MAIDUGURI, Nigeria (Reuters) - Nigerian teachers went on strike and staged rallies nationwide on Thursday in protest against the kidnapping of more than 200 schoolgirls by the Islamist Boko Haram sect and the killing of nearly as many teachers during its insurgency.
Boko Haram gunmen stormed a school outside the remote northeastern town of Chibok on April 14, carting some 270 girls away in trucks. More than 50 have since escaped but at least 200 remain in captivity, as do scores of other girls kidnapped previously.
National Union of Teachers (NUT) President Micheal Alogba Olukoya told reporters Boko Haram, whose name means “Western education is sinful,” had killed 173 teachers over five years.
In Maiduguri, capital of the northeastern state of Borno where the insurgency is most intense, around 40 teachers marched down a street past rows of cicada trees to the office of Governor Kashim Shettima chanting “bring back our girls” and holding placards saying “vulnerable schools should be fenced”.
Shettima came to the gates of the compound to meet the teachers, who were clothed in black union vests over their long, flowing traditional robes and were escorted by the military.
President Goodluck Jonathan and the military have come under intense criticism for their slow reaction to the mass abduction, although last week Nigeria accepted help from the United States, Britain, France and China to help find the girls.
The United States has deployed about 80 military personnel to Chad in its effort to help find the girls, President Barack Obama told Congress on Wednesday.
Boko Haram has threatened to sell the girls into slavery but has also offered to swap them for jailed militants.
“All schools nationwide shall be closed as the day will be our day of protest against the abduction of the Chibok female students and the heartless murder of the 173 teachers,” NUT President Micheal Alogba Olukoya told reporters.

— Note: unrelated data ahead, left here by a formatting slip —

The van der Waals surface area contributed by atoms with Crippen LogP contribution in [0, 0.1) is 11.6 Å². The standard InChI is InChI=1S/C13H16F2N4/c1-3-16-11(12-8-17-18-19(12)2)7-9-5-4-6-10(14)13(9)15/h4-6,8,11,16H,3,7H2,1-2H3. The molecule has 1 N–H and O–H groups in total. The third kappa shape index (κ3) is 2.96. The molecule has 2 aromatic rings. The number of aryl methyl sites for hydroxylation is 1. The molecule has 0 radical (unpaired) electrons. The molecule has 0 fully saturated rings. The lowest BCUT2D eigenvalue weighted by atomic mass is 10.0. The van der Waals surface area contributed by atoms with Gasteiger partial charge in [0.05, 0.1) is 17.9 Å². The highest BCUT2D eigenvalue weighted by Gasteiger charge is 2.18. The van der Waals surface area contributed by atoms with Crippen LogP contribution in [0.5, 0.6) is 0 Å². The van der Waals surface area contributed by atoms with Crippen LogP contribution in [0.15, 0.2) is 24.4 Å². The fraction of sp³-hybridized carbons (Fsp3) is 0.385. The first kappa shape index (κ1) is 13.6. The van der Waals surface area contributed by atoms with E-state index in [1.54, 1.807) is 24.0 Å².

Boko Haram wants to create a breakaway Islamic state in a religiously-mixed, Muslim and Christian country of 170 million people, Africa’s most populous. Its militants have attacked hundreds of school, killing hundreds of teachers and students.
No teachers were killed in the Chibok attack.
“We remain resolute in our resolve to continue the campaign even as we mourn the death of our colleagues until our girls are brought back safe and alive and the perpetrators of the heinous crime are brought to book,” Olukoya said.
In Lagos, Nigeria’s commercial metropolis and port of 21 million people in the south, around 350 teachers gathered in the green Gani Fawehinmi park. One carried a placard reading: “You can’t intimidate us.”
“Children’s lives are being threatened, kidnapping all over the place, stealing, maiming of life, that’s what we are saying should stop,” teacher Ojo Veronica told Reuters Television.
The Boko Haram insurgency has killed an estimated 5,000 people since an initial uprising in 2009.
The Chibok kidnapping has drawn international attention to Nigeria and Boko Haram, much of it driven by the #BringBackOurGirls Twitter campaign, which has been supported by celebrities like Michelle Obama and film star Angelina Jolie.
Reporting by Joe Penney, Camillus Eboh, Angela Ukomadu and Seun Sanni; Writing by Joe Brock; Editing by Tim Cocks/Mark Heinrich